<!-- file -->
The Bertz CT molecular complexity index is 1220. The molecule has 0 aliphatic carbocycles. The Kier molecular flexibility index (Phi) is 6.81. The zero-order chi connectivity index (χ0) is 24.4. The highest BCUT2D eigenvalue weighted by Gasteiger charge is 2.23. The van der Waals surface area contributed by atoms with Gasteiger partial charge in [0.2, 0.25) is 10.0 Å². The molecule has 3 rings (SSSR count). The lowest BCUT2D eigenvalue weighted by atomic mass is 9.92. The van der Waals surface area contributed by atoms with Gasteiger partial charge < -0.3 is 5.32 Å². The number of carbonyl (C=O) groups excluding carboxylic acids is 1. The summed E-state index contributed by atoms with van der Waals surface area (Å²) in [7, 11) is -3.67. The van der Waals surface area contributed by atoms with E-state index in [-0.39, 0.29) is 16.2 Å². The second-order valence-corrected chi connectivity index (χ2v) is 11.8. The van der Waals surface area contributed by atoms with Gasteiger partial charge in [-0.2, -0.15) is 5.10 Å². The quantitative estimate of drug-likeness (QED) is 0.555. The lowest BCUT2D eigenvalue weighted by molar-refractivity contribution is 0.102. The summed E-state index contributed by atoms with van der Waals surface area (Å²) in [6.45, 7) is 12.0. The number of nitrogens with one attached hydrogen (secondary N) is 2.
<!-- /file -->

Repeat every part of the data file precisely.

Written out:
The Bertz CT molecular complexity index is 1220. The molecule has 0 aliphatic carbocycles. The Kier molecular flexibility index (Phi) is 6.81. The zero-order chi connectivity index (χ0) is 24.4. The highest BCUT2D eigenvalue weighted by Gasteiger charge is 2.23. The van der Waals surface area contributed by atoms with Gasteiger partial charge in [0.2, 0.25) is 10.0 Å². The molecule has 3 rings (SSSR count). The lowest BCUT2D eigenvalue weighted by atomic mass is 9.92. The van der Waals surface area contributed by atoms with Gasteiger partial charge < -0.3 is 5.32 Å². The number of carbonyl (C=O) groups excluding carboxylic acids is 1. The summed E-state index contributed by atoms with van der Waals surface area (Å²) in [7, 11) is -3.67. The van der Waals surface area contributed by atoms with E-state index in [-0.39, 0.29) is 16.2 Å². The second-order valence-corrected chi connectivity index (χ2v) is 11.8. The van der Waals surface area contributed by atoms with Gasteiger partial charge in [-0.2, -0.15) is 5.10 Å². The quantitative estimate of drug-likeness (QED) is 0.555. The lowest BCUT2D eigenvalue weighted by molar-refractivity contribution is 0.102. The summed E-state index contributed by atoms with van der Waals surface area (Å²) in [6.45, 7) is 12.0. The number of nitrogens with one attached hydrogen (secondary N) is 2.